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European governments, citizens gear up for worsening energy crisis


Sep 9, 2022

In Italy last Saturday, people burned their electricity and gas bills; on the same day in the Czech Republic capital of Prague, 70,000 people protested the government’s approach to skyrocketing consumer prices; and, on Tuesday in Britain, incoming Prime Minister Liz Truss’s vowed to immediately tackle the energy crisis and address the soaring cost of living.

For decades, Europe has relied overwhelmingly on Russia for fossil fuels to run its factories, generate its electricity and heat its homes. Now, in countries across the continent, citizens and governments alike are feeling the bitter impact of Moscow’s six-month-old war in Ukraine, which has already caused a shortfall in the gas supply, pushing up prices of everyday goods and leaving people struggling to keep their homes warm and families fed.

A combination of Western-imposed sanctions on Russia due to its ongoing aggressions in Ukraine and Russia’s angry pushback, combined with two years of pandemic shutdowns, extreme weather conditions and a range of other factors, are now sparking fears of even worse shortages of gas, electricity and basic food staples as Europe heads into the cold winter months.

“There’s a very real sense of crisis because the European energy supply, which has largely been provided by Russia is now being restricted,” Alan Mendoza, Executive Director of the Henry Jackson Society, told Fox News Digital.


“There is a general fear in Europe that we might run dry of gas over the course of the winter that is leading to stockpiling, firstly to make sure that countries have as much gas in their storages as possible, and secondly many countries are looking at how they can restrict the use of electricity in order to make it last through the winter,” he said.

In addition, Europe is also eyeing alternative sources of energy from Norway to North Africa to the Mediterranean basin to ensure it will fill the shortage this year and end its reliance on Russia once and for all.

“What we’re seeing now is the result of what happens when you rely on a rogue state for energy,” said David Patrikarakos, contributing editor at Unherd and author of ‘War in 140 Characters.’

“Just like COVID taught us that we cannot rely on a rogue state, China, for our supply chains, so this is telling us that we cannot rely on a rogue state like Russia for our energy needs,” he said, adding, “This was inevitable because a state like Russia is always going to behave like this in the end and therefore, any vulnerabilities we have any reliance on them will be exploited and used for blackmail purposes, which is what is happening now.”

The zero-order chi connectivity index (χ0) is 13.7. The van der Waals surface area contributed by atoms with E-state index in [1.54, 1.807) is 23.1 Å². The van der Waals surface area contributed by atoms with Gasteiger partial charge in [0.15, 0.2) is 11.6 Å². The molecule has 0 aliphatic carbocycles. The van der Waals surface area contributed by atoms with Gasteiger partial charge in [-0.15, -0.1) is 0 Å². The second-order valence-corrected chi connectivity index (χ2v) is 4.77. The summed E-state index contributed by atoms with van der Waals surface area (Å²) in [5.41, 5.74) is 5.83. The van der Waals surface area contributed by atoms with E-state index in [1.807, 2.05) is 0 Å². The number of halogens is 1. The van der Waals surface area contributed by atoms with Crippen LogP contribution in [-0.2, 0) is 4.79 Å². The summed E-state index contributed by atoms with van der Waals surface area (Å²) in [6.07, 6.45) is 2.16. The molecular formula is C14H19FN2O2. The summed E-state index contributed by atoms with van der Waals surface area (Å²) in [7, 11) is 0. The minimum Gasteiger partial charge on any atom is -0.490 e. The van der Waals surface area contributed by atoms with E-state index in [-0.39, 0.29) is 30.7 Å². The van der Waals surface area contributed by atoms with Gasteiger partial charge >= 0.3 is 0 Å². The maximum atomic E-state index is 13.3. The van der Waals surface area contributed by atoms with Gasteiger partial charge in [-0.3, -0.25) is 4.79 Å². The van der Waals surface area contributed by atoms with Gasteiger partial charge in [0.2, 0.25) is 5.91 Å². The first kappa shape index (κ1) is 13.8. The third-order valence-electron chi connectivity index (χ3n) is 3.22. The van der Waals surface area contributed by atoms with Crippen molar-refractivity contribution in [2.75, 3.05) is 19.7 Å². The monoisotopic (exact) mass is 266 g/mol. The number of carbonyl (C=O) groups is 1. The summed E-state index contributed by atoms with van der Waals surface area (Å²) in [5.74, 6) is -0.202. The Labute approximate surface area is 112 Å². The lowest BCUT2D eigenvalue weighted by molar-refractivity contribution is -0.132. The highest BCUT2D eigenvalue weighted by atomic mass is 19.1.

Russia’s response to the European withdrawal from its energy sources has been to reduce its gas supplies in the hopes of bringing an end to the sanctions. On Sunday, the state-run energy giant Gazprom halted supplies of natural gas through a key pipeline to Germany citing a gas leak. Dmitry Peskov, spokesman for Russian President Vladimir Putin, made clear that the Nord Stream 1 pipeline, which pumps gas from St. Petersburg to Germany via the Baltic Sea, will only begin working again when sanctions against Moscow are removed.


However, European governments appear determined not to return to Russian sources despite soaring inflation and rising consumer prices that have sparked protests in France, Germany and as well as Italy and the Czech Republic.

Seeking to ease the civic unrest, governments have started roll out a series of measures. In Portugal on Tuesday, the government announced a $2.4 billion package for struggling households; in Germany, $64.3 billion was slated this week for the same purpose.

This coming Friday, European Union energy ministers will meet in Brussels to discuss a bloc-wide package of solutions, with European Commissioner for Energy Kadri Simson telling The Associated Press that a temporary capping of the price of gas used to produce electricity, modification of trading rules on energy exchanges, and coordinated demand reduction measures could be among the new measures.


“I think everyone recognizes there’s a crisis going on. It’s not as if this has come from nowhere, we’ve seen it building up,” said Mendoza. “I think there’s going to be a careful balancing act needed now between governments and citizens, with governments showing that they’re doing as much as possible, and citizens, accepting they can’t do everything.”

Whether it will be enough, depends in large part on the forthcoming winter, he said.

“If it’s a cold one, this situation could get much worse,” Mendoza said, adding, “I think everyone in Europe knows what we are facing and all will have to look at their energy consumption and work out, how they are going to restrict their own energy use to keep their own bills down.”


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